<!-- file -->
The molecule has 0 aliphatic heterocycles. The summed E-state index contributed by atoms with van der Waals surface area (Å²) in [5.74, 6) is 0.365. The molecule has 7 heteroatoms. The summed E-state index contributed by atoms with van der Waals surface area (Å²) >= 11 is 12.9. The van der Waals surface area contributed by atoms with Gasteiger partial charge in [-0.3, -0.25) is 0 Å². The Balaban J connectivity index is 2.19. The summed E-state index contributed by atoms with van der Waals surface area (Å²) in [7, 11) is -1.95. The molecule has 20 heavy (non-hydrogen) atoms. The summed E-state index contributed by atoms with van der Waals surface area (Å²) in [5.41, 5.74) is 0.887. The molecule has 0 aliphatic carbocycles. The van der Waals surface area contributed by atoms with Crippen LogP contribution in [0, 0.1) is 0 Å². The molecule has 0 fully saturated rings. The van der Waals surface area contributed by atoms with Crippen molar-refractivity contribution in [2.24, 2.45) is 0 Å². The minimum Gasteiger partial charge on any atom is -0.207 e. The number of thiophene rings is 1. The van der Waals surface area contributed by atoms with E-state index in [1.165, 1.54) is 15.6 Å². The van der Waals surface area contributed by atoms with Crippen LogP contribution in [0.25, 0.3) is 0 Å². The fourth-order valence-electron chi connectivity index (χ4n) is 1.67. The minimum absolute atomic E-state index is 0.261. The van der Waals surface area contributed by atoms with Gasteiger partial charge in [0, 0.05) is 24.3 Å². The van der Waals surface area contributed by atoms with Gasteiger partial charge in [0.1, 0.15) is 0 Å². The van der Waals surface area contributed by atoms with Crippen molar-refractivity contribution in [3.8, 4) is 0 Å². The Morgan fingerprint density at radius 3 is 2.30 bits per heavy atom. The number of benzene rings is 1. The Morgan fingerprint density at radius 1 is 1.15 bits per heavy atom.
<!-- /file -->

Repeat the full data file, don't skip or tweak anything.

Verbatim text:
The molecule has 0 aliphatic heterocycles. The summed E-state index contributed by atoms with van der Waals surface area (Å²) in [5.74, 6) is 0.365. The molecule has 7 heteroatoms. The summed E-state index contributed by atoms with van der Waals surface area (Å²) >= 11 is 12.9. The van der Waals surface area contributed by atoms with Gasteiger partial charge in [-0.3, -0.25) is 0 Å². The Balaban J connectivity index is 2.19. The summed E-state index contributed by atoms with van der Waals surface area (Å²) in [7, 11) is -1.95. The molecule has 20 heavy (non-hydrogen) atoms. The summed E-state index contributed by atoms with van der Waals surface area (Å²) in [5.41, 5.74) is 0.887. The molecule has 0 aliphatic carbocycles. The van der Waals surface area contributed by atoms with Crippen LogP contribution in [0, 0.1) is 0 Å². The molecule has 0 fully saturated rings. The van der Waals surface area contributed by atoms with Crippen molar-refractivity contribution in [2.24, 2.45) is 0 Å². The minimum Gasteiger partial charge on any atom is -0.207 e. The number of thiophene rings is 1. The van der Waals surface area contributed by atoms with E-state index in [1.165, 1.54) is 15.6 Å². The van der Waals surface area contributed by atoms with Crippen LogP contribution in [0.25, 0.3) is 0 Å². The fourth-order valence-electron chi connectivity index (χ4n) is 1.67. The minimum absolute atomic E-state index is 0.261. The van der Waals surface area contributed by atoms with Gasteiger partial charge in [0, 0.05) is 24.3 Å². The van der Waals surface area contributed by atoms with Gasteiger partial charge in [0.1, 0.15) is 0 Å². The van der Waals surface area contributed by atoms with Crippen molar-refractivity contribution in [3.8, 4) is 0 Å². The Morgan fingerprint density at radius 3 is 2.30 bits per heavy atom. The number of benzene rings is 1. The Morgan fingerprint density at radius 1 is 1.15 bits per heavy atom.